Chess historian Michael Negele turns 65!

by André Schulz
2/22/2022 – Today, the German chess historian Michael Negele celebrates his 65th birthday! Negele published widely about a variety of topics but his main focus was and is the life and work of Emanuel Lasker, and he was one of the driving forces in editing an extensive three-volume biography about the German World Champion. | Photos: German Chess Federation

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Michael Negele was born on 22 February 1957 in Trier. After finishing school he started to study chemistry and finished his studies with a PhD. He then worked for the Bayer AG and moved to Wuppertal.

Negele is strong amateur with a current rating of 2205 but his main interest is the culture and the history of chess. He is an avid and diligent researcher who unearthed many new and forgotten sources, and he published his findings and discoveries in a large number of articles and lectures that enriched chess history.

Negele was one of the driving forces in the Emanuel Lasker Society and played a leading role in editing the Emanuel Lasker biography, which was first published in 2009 in a large-format German-language edition and then appeared in an updated and revised three-volume English edition. So far, two volumes of the new edition have been published.

Thomas Weischede, President of the Lasker Society (left), Michael Negele (right), and German Grandmaster Helmut Pfleger in the background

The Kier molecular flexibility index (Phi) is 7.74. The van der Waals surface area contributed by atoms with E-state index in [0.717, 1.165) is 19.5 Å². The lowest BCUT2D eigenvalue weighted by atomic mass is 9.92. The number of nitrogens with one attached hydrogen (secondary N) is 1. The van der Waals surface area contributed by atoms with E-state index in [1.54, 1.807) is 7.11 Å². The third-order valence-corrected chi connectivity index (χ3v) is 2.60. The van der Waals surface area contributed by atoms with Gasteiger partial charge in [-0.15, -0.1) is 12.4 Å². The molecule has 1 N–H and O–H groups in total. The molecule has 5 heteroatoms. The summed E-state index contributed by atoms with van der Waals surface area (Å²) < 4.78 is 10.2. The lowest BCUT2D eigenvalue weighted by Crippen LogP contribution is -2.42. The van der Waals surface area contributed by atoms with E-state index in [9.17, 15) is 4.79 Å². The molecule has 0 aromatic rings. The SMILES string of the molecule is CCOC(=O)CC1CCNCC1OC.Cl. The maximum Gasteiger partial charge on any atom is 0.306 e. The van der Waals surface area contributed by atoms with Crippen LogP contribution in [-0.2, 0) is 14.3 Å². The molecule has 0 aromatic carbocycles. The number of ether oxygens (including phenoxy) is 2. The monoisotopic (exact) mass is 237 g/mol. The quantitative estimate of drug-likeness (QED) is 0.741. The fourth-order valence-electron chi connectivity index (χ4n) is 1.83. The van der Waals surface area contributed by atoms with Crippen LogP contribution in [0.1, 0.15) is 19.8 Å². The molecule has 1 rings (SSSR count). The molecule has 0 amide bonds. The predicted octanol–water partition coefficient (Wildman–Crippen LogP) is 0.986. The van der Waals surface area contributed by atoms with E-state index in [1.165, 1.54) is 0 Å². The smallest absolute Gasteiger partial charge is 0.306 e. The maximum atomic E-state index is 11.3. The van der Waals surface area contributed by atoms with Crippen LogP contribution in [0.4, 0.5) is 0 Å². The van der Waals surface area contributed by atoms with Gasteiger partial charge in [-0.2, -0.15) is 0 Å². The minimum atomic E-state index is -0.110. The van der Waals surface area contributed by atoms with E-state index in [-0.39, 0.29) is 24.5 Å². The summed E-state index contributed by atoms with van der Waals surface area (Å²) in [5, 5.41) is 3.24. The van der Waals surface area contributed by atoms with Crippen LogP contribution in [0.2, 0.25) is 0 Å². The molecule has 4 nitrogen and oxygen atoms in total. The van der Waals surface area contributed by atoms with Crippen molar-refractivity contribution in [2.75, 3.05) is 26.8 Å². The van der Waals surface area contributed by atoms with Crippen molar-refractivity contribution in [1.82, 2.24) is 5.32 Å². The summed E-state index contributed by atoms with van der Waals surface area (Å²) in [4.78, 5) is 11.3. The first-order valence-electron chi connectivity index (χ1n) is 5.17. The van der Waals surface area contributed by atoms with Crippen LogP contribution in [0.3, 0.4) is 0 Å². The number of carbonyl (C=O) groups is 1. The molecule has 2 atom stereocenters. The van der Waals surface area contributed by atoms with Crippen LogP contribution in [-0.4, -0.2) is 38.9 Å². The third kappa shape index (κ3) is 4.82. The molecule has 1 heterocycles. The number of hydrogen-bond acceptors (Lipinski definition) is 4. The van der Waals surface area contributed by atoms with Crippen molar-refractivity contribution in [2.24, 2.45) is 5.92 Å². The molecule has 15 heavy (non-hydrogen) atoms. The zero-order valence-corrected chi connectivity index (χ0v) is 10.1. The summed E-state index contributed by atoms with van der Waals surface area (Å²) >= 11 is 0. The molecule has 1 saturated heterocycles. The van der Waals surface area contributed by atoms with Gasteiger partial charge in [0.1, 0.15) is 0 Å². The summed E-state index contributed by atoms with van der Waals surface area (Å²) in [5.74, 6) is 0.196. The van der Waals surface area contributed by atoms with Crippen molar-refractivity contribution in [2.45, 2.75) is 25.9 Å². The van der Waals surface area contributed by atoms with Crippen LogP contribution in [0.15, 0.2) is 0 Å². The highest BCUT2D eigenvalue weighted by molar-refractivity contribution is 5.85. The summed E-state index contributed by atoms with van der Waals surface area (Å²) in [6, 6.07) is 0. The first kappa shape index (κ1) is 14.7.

Negele's interest in Emanuel Lasker, World Champion from 1894 to 1921, arose at the Lasker Conference initiated by Paul Werner Wagner in Potsdam in 2001. Supported by Stefan Hansen, the co-editor of the German language Lasker biography, Negele started his extensive research about the life of Lasker, and in 2007 discovered parts of the Lasker estate, which until then had been considered lost, in the Cleveland Public Library in the US.

The three-volume edition of the Lasker biography impresses with a huge number of pictures of old chess masters, and Negele discovered some of these pictures while doing research in the World Chess Hall of Fame and by going through the estate of German chess collector Lothar Schmid.

In a large number of essays Negele also paid tribute to the achievements of masters such as Adolf Anderssen, Tassilo von Heydebrand and der Lasa or Richard Teichmann.

For his research on Anderssen, winner of the Immortal Game and winner of London 1851, the first international chess tournament, Negele took a look at the estate of the German chess master, which is kept in the Biblioteka Kornicka in Kórnik Castle near Pozńan in Poland. The estate contains, among other things, Anderssen's extensive correspondence with many chess personalities of his time.

Negele also wrote a short biography of Sonja Graf, who before World War II for a time was the second best woman player behind Vera Menchik. In 1937 Menchik and Graf played a match for the Women's World Championship which Graf lost clearly (+2 =5 −9). Two years later, at the 1939 Women's World Championship in Buenos Aires, Graf finished second. Without the efforts of Negele the interesting life and the achievements of Sonja Graf would have been all but forgotten.

Negele's research on the Estonian-German chess master Paul Felix Schmid was equally valuable.

Today, 22 February 2022, Negele celebrates his 65th birthday.

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André Schulz started working for ChessBase in 1991 and is an editor of ChessBase News.

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